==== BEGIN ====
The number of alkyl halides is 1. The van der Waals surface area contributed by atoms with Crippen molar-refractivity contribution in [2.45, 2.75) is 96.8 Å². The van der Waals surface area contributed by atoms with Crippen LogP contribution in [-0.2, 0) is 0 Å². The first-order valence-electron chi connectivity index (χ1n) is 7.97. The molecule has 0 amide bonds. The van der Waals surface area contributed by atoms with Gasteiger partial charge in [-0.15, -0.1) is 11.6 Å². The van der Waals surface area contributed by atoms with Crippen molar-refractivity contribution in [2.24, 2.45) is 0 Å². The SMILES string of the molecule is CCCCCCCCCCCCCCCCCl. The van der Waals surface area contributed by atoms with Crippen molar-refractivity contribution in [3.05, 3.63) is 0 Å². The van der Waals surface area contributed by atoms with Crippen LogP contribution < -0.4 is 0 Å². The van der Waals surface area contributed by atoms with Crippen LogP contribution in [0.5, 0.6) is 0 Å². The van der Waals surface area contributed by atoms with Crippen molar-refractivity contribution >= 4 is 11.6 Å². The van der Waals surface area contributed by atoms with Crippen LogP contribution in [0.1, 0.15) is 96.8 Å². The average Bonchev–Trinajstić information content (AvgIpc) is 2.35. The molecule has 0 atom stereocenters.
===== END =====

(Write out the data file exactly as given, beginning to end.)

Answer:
The number of alkyl halides is 1. The van der Waals surface area contributed by atoms with Crippen molar-refractivity contribution in [2.45, 2.75) is 96.8 Å². The van der Waals surface area contributed by atoms with Crippen LogP contribution in [-0.2, 0) is 0 Å². The first-order valence-electron chi connectivity index (χ1n) is 7.97. The molecule has 0 amide bonds. The van der Waals surface area contributed by atoms with Gasteiger partial charge in [-0.15, -0.1) is 11.6 Å². The van der Waals surface area contributed by atoms with Crippen molar-refractivity contribution in [2.24, 2.45) is 0 Å². The SMILES string of the molecule is CCCCCCCCCCCCCCCCCl. The van der Waals surface area contributed by atoms with Crippen molar-refractivity contribution in [3.05, 3.63) is 0 Å². The van der Waals surface area contributed by atoms with Crippen LogP contribution < -0.4 is 0 Å². The van der Waals surface area contributed by atoms with Crippen LogP contribution in [0.5, 0.6) is 0 Å². The van der Waals surface area contributed by atoms with Crippen molar-refractivity contribution >= 4 is 11.6 Å². The van der Waals surface area contributed by atoms with Crippen LogP contribution in [0.1, 0.15) is 96.8 Å². The average Bonchev–Trinajstić information content (AvgIpc) is 2.35. The molecule has 0 atom stereocenters.